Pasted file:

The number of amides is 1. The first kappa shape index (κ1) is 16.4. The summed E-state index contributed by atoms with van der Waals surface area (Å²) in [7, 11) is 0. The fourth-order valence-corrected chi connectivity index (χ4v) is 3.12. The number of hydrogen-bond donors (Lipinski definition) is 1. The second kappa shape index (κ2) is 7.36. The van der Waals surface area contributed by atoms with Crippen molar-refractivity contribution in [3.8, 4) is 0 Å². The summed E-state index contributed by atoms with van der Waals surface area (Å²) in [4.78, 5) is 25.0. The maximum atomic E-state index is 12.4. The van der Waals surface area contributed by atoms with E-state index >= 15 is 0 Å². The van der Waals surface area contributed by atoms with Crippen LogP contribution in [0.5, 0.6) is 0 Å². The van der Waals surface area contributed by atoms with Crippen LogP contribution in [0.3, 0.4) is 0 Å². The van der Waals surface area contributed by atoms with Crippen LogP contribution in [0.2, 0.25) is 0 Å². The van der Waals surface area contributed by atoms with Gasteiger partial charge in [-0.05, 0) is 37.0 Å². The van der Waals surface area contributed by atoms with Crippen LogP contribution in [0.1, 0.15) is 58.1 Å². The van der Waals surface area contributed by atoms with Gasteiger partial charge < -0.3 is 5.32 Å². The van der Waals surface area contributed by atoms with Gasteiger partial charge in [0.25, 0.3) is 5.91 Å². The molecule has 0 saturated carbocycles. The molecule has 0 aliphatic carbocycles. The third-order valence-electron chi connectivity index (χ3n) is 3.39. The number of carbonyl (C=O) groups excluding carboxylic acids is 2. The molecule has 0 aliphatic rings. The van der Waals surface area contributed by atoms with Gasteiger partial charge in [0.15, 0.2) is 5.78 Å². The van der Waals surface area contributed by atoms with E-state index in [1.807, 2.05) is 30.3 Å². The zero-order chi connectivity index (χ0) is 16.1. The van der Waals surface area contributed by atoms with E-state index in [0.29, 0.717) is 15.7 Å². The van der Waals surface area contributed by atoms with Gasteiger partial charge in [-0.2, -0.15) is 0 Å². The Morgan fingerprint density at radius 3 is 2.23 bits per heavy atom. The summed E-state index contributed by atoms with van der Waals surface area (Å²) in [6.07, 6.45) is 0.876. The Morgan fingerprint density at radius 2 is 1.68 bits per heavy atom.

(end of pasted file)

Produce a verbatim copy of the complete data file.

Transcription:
The number of amides is 1. The first kappa shape index (κ1) is 16.4. The summed E-state index contributed by atoms with van der Waals surface area (Å²) in [7, 11) is 0. The fourth-order valence-corrected chi connectivity index (χ4v) is 3.12. The number of hydrogen-bond donors (Lipinski definition) is 1. The second kappa shape index (κ2) is 7.36. The van der Waals surface area contributed by atoms with Crippen molar-refractivity contribution in [3.8, 4) is 0 Å². The summed E-state index contributed by atoms with van der Waals surface area (Å²) in [4.78, 5) is 25.0. The maximum atomic E-state index is 12.4. The van der Waals surface area contributed by atoms with E-state index >= 15 is 0 Å². The van der Waals surface area contributed by atoms with Crippen LogP contribution in [0.5, 0.6) is 0 Å². The van der Waals surface area contributed by atoms with Crippen LogP contribution in [0.3, 0.4) is 0 Å². The van der Waals surface area contributed by atoms with Crippen LogP contribution in [0.2, 0.25) is 0 Å². The van der Waals surface area contributed by atoms with Gasteiger partial charge in [-0.05, 0) is 37.0 Å². The van der Waals surface area contributed by atoms with Crippen LogP contribution in [0.1, 0.15) is 58.1 Å². The van der Waals surface area contributed by atoms with Gasteiger partial charge < -0.3 is 5.32 Å². The van der Waals surface area contributed by atoms with Gasteiger partial charge in [0.25, 0.3) is 5.91 Å². The molecule has 0 saturated carbocycles. The molecule has 0 aliphatic carbocycles. The third-order valence-electron chi connectivity index (χ3n) is 3.39. The number of carbonyl (C=O) groups excluding carboxylic acids is 2. The molecule has 0 aliphatic rings. The van der Waals surface area contributed by atoms with Gasteiger partial charge in [0.15, 0.2) is 5.78 Å². The van der Waals surface area contributed by atoms with E-state index in [1.807, 2.05) is 30.3 Å². The zero-order chi connectivity index (χ0) is 16.1. The van der Waals surface area contributed by atoms with E-state index in [0.29, 0.717) is 15.7 Å². The van der Waals surface area contributed by atoms with Gasteiger partial charge in [-0.2, -0.15) is 0 Å². The Morgan fingerprint density at radius 3 is 2.23 bits per heavy atom. The summed E-state index contributed by atoms with van der Waals surface area (Å²) in [6.07, 6.45) is 0.876. The Morgan fingerprint density at radius 2 is 1.68 bits per heavy atom.